For MQTT, the time is now
MQTT is an open network protocol that moves messages between devices and machines over TCP/IP
“For 21 years, no one talked much about MQTT,” said Arlen Nipper, president of Cirrus Link and co-inventor of MQTT. “But there is plenty of talk today.”
Message Queuing Telemetry Transport, or MQTT, is an open OASIS and ISO standard publish-subscribe network protocol — or perhaps transport would be a better term — that moves messages between devices and machines over TCP/IP. It is meant for remote locations where a small code footprint is required, or network bandwidth is limited.
OASIS is the Organization for the Advancement of Structured Information Standards. Also involved in the OASIS MQTT standardization process is the Eclipse Foundation. (In August of 2018, Nipper and Benjamin Cabé, an Eclipse Foundation program manager, appeared in a CFE Media IIoT/Cloud webinar that serves as an introduction to the technology.)
MQTT has found its place in the sun because it answers a challenge. “Protocols using call-response are a big problem in SCADA. In consequence, when [the SCADA community] tries to address IT and enterprise needs, it leads to network overload, complexity and brittleness. The result is that no one is willing to innovate,” Nipper said.
If the SCADA community could move beyond its entrenched technology base, asked Nipper, what would it do different? The answer is that it would share information by exception.
An alternative approach to MQTT in achieving machine-to-machine integration is that developed by the OPC Foundation. The OPC Unified Architecture (UA), released in 2008, is a platform independent, machine-to-machine communication protocol based on a service-oriented architecture.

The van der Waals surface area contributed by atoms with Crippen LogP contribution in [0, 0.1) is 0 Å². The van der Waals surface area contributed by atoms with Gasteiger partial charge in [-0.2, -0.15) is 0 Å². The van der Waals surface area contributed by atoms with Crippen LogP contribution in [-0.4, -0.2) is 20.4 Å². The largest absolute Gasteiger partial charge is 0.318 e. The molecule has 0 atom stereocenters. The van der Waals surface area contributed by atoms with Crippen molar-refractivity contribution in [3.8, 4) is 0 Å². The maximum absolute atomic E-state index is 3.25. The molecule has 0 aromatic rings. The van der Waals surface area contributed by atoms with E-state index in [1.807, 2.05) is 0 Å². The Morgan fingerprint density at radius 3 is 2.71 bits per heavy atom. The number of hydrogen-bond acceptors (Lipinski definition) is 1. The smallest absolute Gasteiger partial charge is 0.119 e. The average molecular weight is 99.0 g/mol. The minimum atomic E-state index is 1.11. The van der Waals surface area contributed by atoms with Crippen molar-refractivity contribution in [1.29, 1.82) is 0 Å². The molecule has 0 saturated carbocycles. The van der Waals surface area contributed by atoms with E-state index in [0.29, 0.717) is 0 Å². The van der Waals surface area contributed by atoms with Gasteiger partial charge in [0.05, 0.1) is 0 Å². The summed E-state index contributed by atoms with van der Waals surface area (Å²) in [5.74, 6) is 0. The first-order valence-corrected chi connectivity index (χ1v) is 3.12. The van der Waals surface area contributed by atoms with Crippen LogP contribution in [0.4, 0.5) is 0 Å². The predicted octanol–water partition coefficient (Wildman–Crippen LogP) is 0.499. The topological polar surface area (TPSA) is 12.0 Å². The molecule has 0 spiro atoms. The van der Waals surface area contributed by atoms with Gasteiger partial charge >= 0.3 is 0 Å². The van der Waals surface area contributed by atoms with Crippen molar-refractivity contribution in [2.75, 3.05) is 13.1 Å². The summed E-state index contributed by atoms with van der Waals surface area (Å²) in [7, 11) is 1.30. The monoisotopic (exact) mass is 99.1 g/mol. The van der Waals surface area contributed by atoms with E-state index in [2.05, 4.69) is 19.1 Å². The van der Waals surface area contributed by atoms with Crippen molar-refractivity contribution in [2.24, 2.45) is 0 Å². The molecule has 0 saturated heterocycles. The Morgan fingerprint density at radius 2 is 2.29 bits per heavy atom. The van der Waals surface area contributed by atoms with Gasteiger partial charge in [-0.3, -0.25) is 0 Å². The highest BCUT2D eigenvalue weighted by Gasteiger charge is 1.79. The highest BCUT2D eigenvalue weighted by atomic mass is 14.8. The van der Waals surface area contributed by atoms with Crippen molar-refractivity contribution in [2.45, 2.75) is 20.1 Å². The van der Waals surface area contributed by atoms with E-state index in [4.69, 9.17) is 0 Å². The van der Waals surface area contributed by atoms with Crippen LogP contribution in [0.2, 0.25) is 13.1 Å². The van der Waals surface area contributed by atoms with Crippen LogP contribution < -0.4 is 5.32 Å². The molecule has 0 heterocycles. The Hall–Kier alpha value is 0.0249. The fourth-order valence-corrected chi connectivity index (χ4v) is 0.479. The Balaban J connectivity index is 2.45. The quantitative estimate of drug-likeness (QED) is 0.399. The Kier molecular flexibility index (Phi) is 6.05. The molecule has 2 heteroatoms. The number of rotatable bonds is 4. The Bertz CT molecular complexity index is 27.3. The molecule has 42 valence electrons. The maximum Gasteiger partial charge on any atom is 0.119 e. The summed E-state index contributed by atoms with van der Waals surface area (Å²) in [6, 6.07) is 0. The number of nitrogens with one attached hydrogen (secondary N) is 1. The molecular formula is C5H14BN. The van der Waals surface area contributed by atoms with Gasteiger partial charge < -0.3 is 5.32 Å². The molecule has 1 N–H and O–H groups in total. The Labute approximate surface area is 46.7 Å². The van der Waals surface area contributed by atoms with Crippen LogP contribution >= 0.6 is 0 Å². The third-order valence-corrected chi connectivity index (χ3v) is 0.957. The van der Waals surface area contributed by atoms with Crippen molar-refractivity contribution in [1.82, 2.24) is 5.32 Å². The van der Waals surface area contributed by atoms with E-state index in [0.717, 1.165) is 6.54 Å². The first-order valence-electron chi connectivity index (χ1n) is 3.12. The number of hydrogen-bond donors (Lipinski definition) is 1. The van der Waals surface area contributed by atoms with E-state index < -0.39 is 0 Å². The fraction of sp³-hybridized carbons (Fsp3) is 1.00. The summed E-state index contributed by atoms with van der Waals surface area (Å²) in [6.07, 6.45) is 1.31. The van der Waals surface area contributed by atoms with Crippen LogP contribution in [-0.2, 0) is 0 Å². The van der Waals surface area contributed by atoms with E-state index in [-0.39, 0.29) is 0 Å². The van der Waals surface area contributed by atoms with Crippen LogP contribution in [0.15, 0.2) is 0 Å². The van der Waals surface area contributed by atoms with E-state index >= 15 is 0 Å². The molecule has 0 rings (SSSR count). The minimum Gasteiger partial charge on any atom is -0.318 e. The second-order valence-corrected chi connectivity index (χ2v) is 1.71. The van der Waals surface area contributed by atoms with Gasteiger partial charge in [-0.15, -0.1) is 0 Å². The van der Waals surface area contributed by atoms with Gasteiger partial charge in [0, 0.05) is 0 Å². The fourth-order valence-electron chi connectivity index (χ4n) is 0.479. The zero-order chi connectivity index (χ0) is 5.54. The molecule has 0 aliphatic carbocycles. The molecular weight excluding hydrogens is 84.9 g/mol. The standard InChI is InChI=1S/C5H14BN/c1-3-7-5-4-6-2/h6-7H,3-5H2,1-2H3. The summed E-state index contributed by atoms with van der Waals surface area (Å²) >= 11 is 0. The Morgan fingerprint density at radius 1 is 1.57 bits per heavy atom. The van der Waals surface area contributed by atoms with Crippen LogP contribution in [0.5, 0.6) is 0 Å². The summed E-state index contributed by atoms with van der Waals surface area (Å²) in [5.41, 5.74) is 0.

“MQTT has become the dominant IIoT messaging transport. The original specification for MQTT was 18 pages compared to 200 pages for OPC/UA,” Nipper said.
Numerous automation vendors and suppliers have adopted MQTT. One is Opto 22, known for, among other things, having in 1998 introduced the first commercial Ethernet-based I/O unit. Benson Hougland is a company vice president.
“It’s very gratifying to see how far this technology has come. Our role is to marry MQTT with the appropriate hardware components,” said Hougland.
The challenge, again, is that installed base. The market demand is to integrate information technology into brownfield operations technology environments so that viable real-time information is widely disseminated, but, “We can’t do rip-and-replace,” Hougland said.
The answer, Hougland said, is edge computing and edge devices. “The edge device is actually the equivalent to the smart phone. How many things have been obsoleted by that edge device? You don’t carry a watch. You don’t need a camera. You are less reliant on the PC. The cellphone carries many different software applications.”
Edge computing and edge devices bring these same kind of efficiencies to industrial environments where there are many computers, but these existing systems are brittle, complex and not secure, Hougland said.
Edge devices alleviate the challenge of many point-to-point connections dragging down performance and introducing security challenges. “Subscribe and publish turns all that on its head. Only one port is open — at the gateway. IT loves that. And it’s an OT-centric solution.”
Perhaps the biggest benefit is that innovation then comes from tools and configuration rather than writing code — and it scales, Hougland concluded.
Nipper and Hougland spoke at the recent Wellsite Automation event in Houston, but the facts and issues involved impact the full range of industrial verticals.